The plot didn’t gain momentum until around after the first third of the book, but I can’t say I ever lost interest in reading, being completely captivated by the complexity of the world. Before the Kaj, the six Divinities of the Continentals each had their own worshippers, living by the rules and ideologies of the god they followed. After the Divinities were killed, Bulikov was also devastated by an event known as the Blink, causing chunks of the city to disappear or warp and resulting in a section filled with giant staircases that went nowhere, but which gave the book its title. There’s a lot of history here, not to mention the magic and the miracles described in this novel, which are just so creative and unique.

I also adored the characters. I have a feeling Shara’s companion, the unforgettable and indomitable Sigrud will be a clear fan favorite for many after reading this novel. However, I have to say the soft spot in my heart must go to Turyin Mulaghesh, the soldier turned governor who after years of dealing with the problems and instabilities and Bulikov just wants to be transferred to a quiet little coastal outpost where she can settle down and spend her days lying on the beach – ambitions be damned. But don’t let that fool you, for she is a force to be reckoned with. I love how this novel features two strong, spirited and over 30 women at the forefront, and they are just two of the many great characters in this refreshingly diverse cast.

It was hard to stop, once the story got going. The initial murder mystery deepens into shady political dealings and conspiracy, which ultimately leads to an incredible climax and final showdown that unfortunately was over far too quickly and neatly. But what an experience it was. And yet, City of Stairs is also about so much more than just the thrills and suspense. Bennett dives into some heavy topics here, exploring the significance of religion, attitudes regarding sexuality, and the ramifications of persecution and oppression.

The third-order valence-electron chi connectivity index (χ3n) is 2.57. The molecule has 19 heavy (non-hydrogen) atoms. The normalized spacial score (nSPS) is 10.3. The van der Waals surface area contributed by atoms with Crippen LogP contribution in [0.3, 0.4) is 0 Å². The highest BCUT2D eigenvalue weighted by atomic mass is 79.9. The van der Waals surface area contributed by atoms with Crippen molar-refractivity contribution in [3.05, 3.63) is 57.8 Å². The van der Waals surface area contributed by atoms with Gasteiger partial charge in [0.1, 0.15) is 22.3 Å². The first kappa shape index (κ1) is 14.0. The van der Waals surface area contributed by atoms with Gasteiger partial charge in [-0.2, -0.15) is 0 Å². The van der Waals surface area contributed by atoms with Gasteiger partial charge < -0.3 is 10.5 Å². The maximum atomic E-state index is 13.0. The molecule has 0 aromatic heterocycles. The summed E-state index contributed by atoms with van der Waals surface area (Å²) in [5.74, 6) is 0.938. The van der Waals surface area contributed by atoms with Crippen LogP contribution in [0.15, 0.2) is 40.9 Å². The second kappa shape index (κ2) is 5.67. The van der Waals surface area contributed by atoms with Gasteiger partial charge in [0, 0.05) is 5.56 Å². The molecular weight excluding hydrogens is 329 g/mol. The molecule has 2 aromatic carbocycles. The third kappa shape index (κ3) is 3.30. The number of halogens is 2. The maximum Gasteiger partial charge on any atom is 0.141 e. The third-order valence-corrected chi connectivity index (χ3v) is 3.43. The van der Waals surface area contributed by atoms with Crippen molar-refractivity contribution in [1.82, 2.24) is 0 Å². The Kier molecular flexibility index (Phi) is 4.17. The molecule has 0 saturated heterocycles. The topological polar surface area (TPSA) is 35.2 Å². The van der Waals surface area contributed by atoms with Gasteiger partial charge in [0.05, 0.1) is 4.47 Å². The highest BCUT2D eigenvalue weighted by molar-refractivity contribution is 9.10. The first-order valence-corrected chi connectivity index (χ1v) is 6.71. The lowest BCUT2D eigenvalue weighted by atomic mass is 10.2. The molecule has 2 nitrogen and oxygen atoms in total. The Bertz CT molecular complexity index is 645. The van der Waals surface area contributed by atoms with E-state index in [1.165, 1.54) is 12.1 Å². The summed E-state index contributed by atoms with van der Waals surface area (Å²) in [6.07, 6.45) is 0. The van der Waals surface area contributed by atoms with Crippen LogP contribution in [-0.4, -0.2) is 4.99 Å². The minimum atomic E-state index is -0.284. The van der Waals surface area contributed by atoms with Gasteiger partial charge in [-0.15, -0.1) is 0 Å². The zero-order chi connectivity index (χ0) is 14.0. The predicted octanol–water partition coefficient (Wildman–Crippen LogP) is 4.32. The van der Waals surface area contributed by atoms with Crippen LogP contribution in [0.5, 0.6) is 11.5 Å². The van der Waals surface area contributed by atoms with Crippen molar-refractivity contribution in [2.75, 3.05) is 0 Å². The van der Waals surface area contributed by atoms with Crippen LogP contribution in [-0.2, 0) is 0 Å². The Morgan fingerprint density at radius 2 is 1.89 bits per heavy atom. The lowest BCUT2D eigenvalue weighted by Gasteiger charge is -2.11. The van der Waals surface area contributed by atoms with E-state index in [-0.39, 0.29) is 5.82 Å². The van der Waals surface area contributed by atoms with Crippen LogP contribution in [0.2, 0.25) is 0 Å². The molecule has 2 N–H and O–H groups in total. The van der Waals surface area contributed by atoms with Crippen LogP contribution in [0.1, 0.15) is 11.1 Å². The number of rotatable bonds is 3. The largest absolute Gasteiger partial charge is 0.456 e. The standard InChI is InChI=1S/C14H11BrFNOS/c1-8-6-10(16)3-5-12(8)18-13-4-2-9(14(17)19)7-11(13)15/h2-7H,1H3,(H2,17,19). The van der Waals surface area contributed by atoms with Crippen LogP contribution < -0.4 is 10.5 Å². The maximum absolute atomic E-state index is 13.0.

Like I said, this was my first taste of Robert Jackson Bennett’s writing, and I am impressed. This really is an excellent novel, and it deserves to be a hit this year. I suppose I shouldn’t be too surprised to hear there will be a sequel, since this book is the sort that would open doors to many great and interesting possibilities, and its world simply begs to be further explored. Highly recommended. This is an enjoyable fantasy that also makes you think.

05ad9-4-5stars

A review copy of this book was provided to me by the publisher via LibraryThing in exchange for an honest review. My thanks to Crown Publishing!

Advertisements

25 Comments on “Book Review: City of Stairs by Robert Jackson Bennett

  1. oh that’s nice, I always adore book anout magic and dinitities. They’re so fun! And you make me curious about the characters too, I want to discover them. Thanks for introducing me to the book!

    Like

  2. I wrote a review for this book in March. MARCH! I have wanted to post it every single day since. Instead I have just shouted at people to READ THIS BOOK WHEN YOU CAN.